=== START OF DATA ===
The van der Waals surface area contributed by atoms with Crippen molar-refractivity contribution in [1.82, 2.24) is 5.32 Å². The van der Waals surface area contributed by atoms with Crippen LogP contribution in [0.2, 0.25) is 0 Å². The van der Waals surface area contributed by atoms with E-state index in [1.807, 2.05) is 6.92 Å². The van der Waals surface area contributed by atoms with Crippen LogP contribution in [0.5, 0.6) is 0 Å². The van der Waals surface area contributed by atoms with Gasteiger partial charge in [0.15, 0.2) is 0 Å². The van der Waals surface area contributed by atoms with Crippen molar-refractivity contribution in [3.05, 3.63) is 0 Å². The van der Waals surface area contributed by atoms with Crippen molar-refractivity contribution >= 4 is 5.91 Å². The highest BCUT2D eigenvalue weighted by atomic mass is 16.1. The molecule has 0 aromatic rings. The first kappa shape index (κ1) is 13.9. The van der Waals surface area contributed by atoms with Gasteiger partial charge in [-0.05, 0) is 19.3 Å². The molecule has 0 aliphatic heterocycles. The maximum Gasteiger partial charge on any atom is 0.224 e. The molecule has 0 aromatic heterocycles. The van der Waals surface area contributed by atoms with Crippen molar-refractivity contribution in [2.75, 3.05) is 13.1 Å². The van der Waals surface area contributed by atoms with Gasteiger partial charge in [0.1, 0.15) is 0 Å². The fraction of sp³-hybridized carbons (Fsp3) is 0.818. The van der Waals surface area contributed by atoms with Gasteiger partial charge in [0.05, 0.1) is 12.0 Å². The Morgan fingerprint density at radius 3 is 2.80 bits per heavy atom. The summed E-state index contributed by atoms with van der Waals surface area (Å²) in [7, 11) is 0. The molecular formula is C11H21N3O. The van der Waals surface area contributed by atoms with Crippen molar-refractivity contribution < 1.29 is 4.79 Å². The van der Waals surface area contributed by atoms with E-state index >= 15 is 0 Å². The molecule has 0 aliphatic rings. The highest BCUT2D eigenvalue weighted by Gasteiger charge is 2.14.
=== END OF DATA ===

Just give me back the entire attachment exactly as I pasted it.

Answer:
The van der Waals surface area contributed by atoms with Crippen molar-refractivity contribution in [1.82, 2.24) is 5.32 Å². The van der Waals surface area contributed by atoms with Crippen LogP contribution in [0.2, 0.25) is 0 Å². The van der Waals surface area contributed by atoms with E-state index in [1.807, 2.05) is 6.92 Å². The van der Waals surface area contributed by atoms with Crippen LogP contribution in [0.5, 0.6) is 0 Å². The van der Waals surface area contributed by atoms with Gasteiger partial charge in [0.15, 0.2) is 0 Å². The van der Waals surface area contributed by atoms with Crippen molar-refractivity contribution in [3.05, 3.63) is 0 Å². The van der Waals surface area contributed by atoms with Crippen molar-refractivity contribution >= 4 is 5.91 Å². The highest BCUT2D eigenvalue weighted by atomic mass is 16.1. The molecule has 0 aromatic rings. The first kappa shape index (κ1) is 13.9. The van der Waals surface area contributed by atoms with Gasteiger partial charge in [-0.05, 0) is 19.3 Å². The molecule has 0 aliphatic heterocycles. The maximum Gasteiger partial charge on any atom is 0.224 e. The molecule has 0 aromatic heterocycles. The van der Waals surface area contributed by atoms with Crippen molar-refractivity contribution in [2.75, 3.05) is 13.1 Å². The van der Waals surface area contributed by atoms with Gasteiger partial charge in [0.1, 0.15) is 0 Å². The fraction of sp³-hybridized carbons (Fsp3) is 0.818. The van der Waals surface area contributed by atoms with Gasteiger partial charge in [0.05, 0.1) is 12.0 Å². The Morgan fingerprint density at radius 3 is 2.80 bits per heavy atom. The summed E-state index contributed by atoms with van der Waals surface area (Å²) in [7, 11) is 0. The molecular formula is C11H21N3O. The van der Waals surface area contributed by atoms with Crippen molar-refractivity contribution < 1.29 is 4.79 Å². The van der Waals surface area contributed by atoms with E-state index >= 15 is 0 Å². The molecule has 0 aliphatic rings. The highest BCUT2D eigenvalue weighted by Gasteiger charge is 2.14.